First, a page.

the flexible center

In a further, separate step, doubling, the frame is connected to the leather sole with a second seam. The upper part of the shoe and the sole are not connected directly, but indirectly and flexibly.

The entire shoe is built around a “movable” center – the frame – which allows the shoe to flexibly follow the extremely complex movement sequence of the foot when walking. This ensures maximum comfort.


the leather heel

After milling the edge of the sole, the leather heel is pressed on from several layers of cowhide, milled, glazed, the bottom of the shoe is blown, and the heel and cut are polished. 


a special characteristic - the leather sole

A classic Goodyear-welted Ludwig Reiter shoe with a leather sole has an unmistakable feature. It is processed with several shades of shoe paste and then provided with an embossing stamp.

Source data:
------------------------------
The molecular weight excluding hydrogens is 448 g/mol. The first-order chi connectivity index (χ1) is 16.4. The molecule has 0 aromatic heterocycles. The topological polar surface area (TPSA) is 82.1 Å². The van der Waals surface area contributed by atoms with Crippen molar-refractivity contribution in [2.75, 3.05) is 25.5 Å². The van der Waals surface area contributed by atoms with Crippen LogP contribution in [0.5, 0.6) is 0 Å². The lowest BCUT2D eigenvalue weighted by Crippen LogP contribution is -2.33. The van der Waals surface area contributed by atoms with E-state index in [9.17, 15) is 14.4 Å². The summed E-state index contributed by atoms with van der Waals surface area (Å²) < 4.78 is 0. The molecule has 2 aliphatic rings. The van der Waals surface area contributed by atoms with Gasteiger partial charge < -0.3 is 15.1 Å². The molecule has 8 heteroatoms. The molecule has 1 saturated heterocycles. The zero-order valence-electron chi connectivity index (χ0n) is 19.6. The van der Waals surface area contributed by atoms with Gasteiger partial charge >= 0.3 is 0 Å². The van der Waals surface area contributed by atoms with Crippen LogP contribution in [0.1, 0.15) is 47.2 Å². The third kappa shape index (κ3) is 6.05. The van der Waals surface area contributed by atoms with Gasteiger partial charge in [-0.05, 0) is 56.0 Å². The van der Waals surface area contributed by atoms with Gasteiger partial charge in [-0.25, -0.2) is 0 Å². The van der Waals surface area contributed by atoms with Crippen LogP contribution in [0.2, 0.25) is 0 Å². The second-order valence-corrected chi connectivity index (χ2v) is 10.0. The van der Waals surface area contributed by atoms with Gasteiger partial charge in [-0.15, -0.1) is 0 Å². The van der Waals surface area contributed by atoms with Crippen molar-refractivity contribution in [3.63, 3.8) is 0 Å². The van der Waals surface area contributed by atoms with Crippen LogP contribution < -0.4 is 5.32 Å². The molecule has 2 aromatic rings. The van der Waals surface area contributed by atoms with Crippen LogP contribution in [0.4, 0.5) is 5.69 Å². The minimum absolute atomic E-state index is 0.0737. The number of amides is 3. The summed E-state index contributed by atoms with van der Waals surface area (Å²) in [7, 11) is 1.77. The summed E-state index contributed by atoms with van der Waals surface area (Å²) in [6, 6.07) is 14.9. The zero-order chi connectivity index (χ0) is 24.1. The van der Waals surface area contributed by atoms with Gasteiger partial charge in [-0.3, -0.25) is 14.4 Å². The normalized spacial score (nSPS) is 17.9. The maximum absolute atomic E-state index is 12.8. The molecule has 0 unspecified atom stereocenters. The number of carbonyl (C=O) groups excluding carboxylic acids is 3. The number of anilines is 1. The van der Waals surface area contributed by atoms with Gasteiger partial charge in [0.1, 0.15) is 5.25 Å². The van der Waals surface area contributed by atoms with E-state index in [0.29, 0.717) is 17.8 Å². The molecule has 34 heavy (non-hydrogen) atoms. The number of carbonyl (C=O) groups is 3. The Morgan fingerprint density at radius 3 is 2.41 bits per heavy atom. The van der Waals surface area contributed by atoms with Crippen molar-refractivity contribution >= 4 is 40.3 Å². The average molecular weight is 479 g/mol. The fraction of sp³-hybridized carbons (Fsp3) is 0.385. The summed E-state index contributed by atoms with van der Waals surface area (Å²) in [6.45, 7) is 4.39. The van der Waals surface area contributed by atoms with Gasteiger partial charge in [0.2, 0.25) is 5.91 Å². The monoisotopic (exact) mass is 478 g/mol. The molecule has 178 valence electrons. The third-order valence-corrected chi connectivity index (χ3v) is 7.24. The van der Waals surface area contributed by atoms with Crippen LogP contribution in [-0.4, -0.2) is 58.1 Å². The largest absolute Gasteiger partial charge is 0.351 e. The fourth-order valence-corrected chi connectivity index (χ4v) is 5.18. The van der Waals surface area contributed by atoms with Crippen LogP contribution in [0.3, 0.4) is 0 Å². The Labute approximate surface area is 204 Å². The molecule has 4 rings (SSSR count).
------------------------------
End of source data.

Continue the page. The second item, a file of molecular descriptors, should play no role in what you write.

In the so-called finish, the upper leather is treated with shoe paste, polished and the heel patch is installed. The shoe is subjected to a precise quality and final inspection by the trained eyes of our employees.

Et voilà!

Goodyear welted shoes need to be worn in for a while before they offer optimal comfort. The leather first has to get used to the shape of the foot, the leather insole and the cork layer underneath need some time to form an individually adapted footbed.

So it's not just their durability, but above all the special wearing comfort resulting from the construction of the two elastic seams and the cork insert that makes Goodyear-welted shoes so unique.



In this video you can see how a welted Ludwig Reiter Budapester is created in our Viennese manufactory.

Music - Johannes Brahms, Hungarian Dance No. 8



your Private order

Did you know you can personalize your Goodyear-welted Ludwig Reiter shoes?
For placing an order for custom-made shoes, we recommend to visit one of our Ludwig Reiter stores. 

More information